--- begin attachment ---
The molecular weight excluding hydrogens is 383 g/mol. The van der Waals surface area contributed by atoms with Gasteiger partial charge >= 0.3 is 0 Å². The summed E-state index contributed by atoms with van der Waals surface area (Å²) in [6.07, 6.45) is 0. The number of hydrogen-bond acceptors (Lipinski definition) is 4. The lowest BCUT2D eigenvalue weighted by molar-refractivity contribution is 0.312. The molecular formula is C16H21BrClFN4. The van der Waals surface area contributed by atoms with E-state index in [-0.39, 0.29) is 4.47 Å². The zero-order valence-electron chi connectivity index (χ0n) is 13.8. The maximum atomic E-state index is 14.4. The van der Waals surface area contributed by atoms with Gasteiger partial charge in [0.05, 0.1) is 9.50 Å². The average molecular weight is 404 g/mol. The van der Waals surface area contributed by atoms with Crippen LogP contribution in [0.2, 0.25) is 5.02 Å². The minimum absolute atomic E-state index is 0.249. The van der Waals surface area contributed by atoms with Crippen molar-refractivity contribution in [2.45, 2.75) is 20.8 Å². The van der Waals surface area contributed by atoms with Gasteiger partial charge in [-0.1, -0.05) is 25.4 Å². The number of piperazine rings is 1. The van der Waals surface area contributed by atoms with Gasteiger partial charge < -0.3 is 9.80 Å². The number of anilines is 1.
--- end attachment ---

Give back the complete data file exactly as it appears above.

The molecular weight excluding hydrogens is 383 g/mol. The van der Waals surface area contributed by atoms with Gasteiger partial charge >= 0.3 is 0 Å². The summed E-state index contributed by atoms with van der Waals surface area (Å²) in [6.07, 6.45) is 0. The number of hydrogen-bond acceptors (Lipinski definition) is 4. The lowest BCUT2D eigenvalue weighted by molar-refractivity contribution is 0.312. The molecular formula is C16H21BrClFN4. The van der Waals surface area contributed by atoms with E-state index in [-0.39, 0.29) is 4.47 Å². The zero-order valence-electron chi connectivity index (χ0n) is 13.8. The maximum atomic E-state index is 14.4. The van der Waals surface area contributed by atoms with Gasteiger partial charge in [0.05, 0.1) is 9.50 Å². The average molecular weight is 404 g/mol. The van der Waals surface area contributed by atoms with Crippen LogP contribution in [0.2, 0.25) is 5.02 Å². The minimum absolute atomic E-state index is 0.249. The van der Waals surface area contributed by atoms with Crippen molar-refractivity contribution in [2.45, 2.75) is 20.8 Å². The van der Waals surface area contributed by atoms with Gasteiger partial charge in [-0.1, -0.05) is 25.4 Å². The number of piperazine rings is 1. The van der Waals surface area contributed by atoms with Gasteiger partial charge < -0.3 is 9.80 Å². The number of anilines is 1.